In Myers v. State, 1 Conn. 502, the defendant was indicted for a violation of a Sunday law. Gould, J., said: "Now the defendant would not have been within the spirit or reason of the statute, upon the supposition that he actually believed a case of necessity or charity to exist, from that fundamental principle, as well of criminal law as of natural justice, that to render any act criminal the intention with which it is done must be so, or, in other words, the will must concur with the act. (4 Black., 20-4.) Upon this principle it is that idiots, lunatics, and infants under a certain age are, in judgment of law, incapable of any offense whatever. Hence, also, ignorance or mistake in point of fact (for ignorance of law, I admit, cannot be averred) is, in all cases of supposed offense, a sufficient excuse."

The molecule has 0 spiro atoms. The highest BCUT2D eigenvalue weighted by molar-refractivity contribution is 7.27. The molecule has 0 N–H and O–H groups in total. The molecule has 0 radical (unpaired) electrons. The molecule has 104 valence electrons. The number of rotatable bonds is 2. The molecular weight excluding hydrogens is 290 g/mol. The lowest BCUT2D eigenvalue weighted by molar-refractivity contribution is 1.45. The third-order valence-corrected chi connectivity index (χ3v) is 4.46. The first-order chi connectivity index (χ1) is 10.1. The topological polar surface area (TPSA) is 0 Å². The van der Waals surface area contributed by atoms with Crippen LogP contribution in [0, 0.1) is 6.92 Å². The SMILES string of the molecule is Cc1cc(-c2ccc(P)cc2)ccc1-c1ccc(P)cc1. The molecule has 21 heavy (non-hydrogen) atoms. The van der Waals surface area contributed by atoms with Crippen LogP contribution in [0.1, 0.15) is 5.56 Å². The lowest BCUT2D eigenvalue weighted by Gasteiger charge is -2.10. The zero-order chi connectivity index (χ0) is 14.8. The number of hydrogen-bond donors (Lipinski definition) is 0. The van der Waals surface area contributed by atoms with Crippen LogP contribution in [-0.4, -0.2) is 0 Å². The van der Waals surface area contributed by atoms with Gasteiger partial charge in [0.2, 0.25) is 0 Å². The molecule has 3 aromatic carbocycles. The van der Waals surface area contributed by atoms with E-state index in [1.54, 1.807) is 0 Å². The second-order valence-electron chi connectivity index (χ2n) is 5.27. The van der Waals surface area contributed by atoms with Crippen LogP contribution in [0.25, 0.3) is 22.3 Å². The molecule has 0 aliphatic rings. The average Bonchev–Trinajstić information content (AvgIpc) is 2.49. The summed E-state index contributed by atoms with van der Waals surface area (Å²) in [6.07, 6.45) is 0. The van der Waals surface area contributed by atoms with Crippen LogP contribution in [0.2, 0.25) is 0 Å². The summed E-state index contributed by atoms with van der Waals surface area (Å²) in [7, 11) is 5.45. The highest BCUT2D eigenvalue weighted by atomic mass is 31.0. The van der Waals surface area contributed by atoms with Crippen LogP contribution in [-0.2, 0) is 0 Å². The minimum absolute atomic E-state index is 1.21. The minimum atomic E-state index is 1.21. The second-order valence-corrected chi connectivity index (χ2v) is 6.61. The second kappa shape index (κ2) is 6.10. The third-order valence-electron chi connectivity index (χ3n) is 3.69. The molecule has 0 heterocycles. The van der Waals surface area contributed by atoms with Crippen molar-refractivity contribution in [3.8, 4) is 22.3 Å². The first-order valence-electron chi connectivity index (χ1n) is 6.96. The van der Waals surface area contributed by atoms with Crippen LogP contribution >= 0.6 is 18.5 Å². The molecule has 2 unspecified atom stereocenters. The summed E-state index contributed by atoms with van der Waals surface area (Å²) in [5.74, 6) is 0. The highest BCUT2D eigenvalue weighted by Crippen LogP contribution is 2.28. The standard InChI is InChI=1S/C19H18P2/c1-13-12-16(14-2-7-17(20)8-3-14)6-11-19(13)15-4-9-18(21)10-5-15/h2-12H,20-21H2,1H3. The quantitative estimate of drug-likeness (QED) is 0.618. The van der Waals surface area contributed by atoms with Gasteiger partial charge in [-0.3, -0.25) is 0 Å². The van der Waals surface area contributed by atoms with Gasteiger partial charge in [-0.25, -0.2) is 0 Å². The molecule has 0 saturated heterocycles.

In Com. v. Presby, 14 Gray, 65, it appeared that a statute made it the duty of a police officer to arrest any person found in the (788) highway in an intoxicated condition. The defendant, having made such an arrest, was indicted for an assault. To the suggestion that, in fact, the prosecutor was not intoxicated, the officer alleged that he honestly, and upon a well-grounded belief, thought that he was in such condition. The Court, by Hoar, J., said: "It is argued on behalf of the Commonwealth, that if Harford was not intoxicated, this statute affords no jurisdiction for his arrest, because the fact, and not a suspicion or belief, however reasonable, of intoxication, is requisite to such justification." After a review of the standard authorities on criminal law, the Court held that if the defendant "acted in good faith and upon reasonable and probable cause of belief, without rashness or negligence, he is not to be regarded as a criminal because he is found to be mistaken." The recognition of the principle " ignorantia facti" is essential to the safety of all peace officers who are required to make arrests for offenses committed in their presence. As said in " Neal v. Joyner, 89 N.C. 287: "A peace officer may now justify his arrest, without proof of the actual commission of the crime, when he shows satisfactory reasons for his belief of the fact and the guilt of the suspected party. . . . Although the arrested party may prove to be innocent, they (the officers) can defend against actions for false imprisonment, when the arrest is shown to have been made upon information reasonably sufficient to warrant the belief that crime has been committed, and that it was committed by the person arrested." S. v. McNinch, 90 N.C. 695. It would seem, if not seriously controverted, that a principle so consonant with elementary principles of natural justice and right would require for its vindication neither argument nor authority. Some confusion has arisen because of a failure to note the distinction between intentionally doing the prohibited act and doing an act entirely lawful but for the existence of some element, condition, or fact unknown to the person which brings (789) the act within the description of the offense. We have recently held that when a person hunting, supposing that a noise nearby was made by a wild turkey, acting in good faith and free from negligence, shot and killed a man, he was not guilty of any crime. S. v. Horton, 139 N.C. 588.